The five priority areas for Uganda identified in its NDC Partnership Plan are: strengthened operational and gender-responsive policy and institutional frameworks for the effective governance of climate change; increased climate financing for planning and budgeting on the national and local levels; effective and institutionalized measurement, reporting and verification (MRV) systems to monitor greenhouse gas emissions and gender-responsive adaptation measures; strengthened capacity of government officials, civil society, the private sector and academia to effectively integrate NDC and Sustainable Development Goal (SDG) commitments with a gender lens into existing and future programs; and accelerated project financing for NDC implementation.

To deliver on these priorities, the plan identifies 49 activities for the next three years, including enacting a legal framework for climate action; developing a project pipeline of investment-ready projects for funding across priority sectors; establishing and strengthening national climate change funding mechanisms; modeling national temperature and precipitation and extreme event scenarios; and developing a national greenhouse gas inventory system.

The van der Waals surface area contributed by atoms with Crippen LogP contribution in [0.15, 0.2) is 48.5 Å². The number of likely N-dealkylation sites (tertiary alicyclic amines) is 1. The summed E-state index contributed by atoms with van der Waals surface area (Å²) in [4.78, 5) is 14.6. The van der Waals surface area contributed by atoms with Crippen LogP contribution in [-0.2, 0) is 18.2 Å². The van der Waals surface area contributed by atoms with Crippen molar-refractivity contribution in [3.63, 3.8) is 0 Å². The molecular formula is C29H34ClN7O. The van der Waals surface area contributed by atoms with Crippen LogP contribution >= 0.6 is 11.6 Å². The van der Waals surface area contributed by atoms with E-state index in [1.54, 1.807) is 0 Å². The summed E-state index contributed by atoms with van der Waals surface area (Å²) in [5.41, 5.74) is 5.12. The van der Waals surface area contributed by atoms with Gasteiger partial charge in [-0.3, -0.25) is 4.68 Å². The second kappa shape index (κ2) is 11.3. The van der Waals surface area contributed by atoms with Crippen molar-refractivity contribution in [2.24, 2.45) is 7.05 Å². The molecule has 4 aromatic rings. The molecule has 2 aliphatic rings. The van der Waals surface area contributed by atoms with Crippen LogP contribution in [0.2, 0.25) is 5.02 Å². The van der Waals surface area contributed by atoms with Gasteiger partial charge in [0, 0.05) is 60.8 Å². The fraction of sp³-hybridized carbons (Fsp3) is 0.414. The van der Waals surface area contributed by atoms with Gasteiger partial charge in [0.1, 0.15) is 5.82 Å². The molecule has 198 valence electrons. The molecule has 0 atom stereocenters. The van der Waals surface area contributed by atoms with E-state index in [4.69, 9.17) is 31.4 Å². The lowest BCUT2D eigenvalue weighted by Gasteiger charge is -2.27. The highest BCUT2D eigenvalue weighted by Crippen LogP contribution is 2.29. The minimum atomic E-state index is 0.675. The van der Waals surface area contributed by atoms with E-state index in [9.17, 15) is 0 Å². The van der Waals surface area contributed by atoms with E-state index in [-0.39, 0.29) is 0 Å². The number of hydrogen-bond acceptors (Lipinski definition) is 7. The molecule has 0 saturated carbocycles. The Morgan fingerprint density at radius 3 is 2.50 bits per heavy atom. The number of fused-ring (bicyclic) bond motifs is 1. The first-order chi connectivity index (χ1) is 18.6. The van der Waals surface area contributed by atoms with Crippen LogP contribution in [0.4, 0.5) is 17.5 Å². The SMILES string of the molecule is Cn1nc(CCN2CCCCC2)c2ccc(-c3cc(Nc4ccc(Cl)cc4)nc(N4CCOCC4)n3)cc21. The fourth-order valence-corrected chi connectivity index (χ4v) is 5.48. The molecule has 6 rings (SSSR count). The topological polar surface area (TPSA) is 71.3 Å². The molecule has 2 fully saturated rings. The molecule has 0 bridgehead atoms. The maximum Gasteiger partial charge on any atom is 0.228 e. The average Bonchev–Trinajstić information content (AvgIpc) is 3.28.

Uganda Climate Change Department Commissioner Chebet Maikut said, “Uganda recognizes the importance of fulfilling its commitments under the UNFCCC and the Paris Agreement, while at the same time welcoming the support of development partners in pushing Uganda’s climate agenda forward. To this end, to the development partners and the NDC Partnership that have pledged support to Uganda’s climate ambitions – I thank you!”

He added, “It’s through such partnerships that we can achieve and meaningfully contribute to the global climate ambition that we desperately require to save tomorrow’s climate today.”

The newly-approved NDC Partnership Plan serves as the basis for planning, coordination, resource mobilization and transparency on NDC implementation between the government and partners to work together to help Uganda achieve its climate and development goals.

To date, a number of implementing partners, both from inside and outside the NDC Partnership, have already pledged support to Uganda, including the Governments of Sweden, the Netherlands, Germany, France and Austria; the European Union; United Nations Climate Change (UNFCCC); United Nations Development Program (UNDP); the African Development Bank; the World Bank; the Food and Agriculture Organization of the UN (FAO); the Global Green Growth Institute (GGGI); Environmental Management for Livelihood Improvement Bwaise Facility (EMLI); Conservation International; International Union for Conservation of Nature (IUCN); National Adaptation Plan – Global Network (NAP-GN); and World Resources Institute.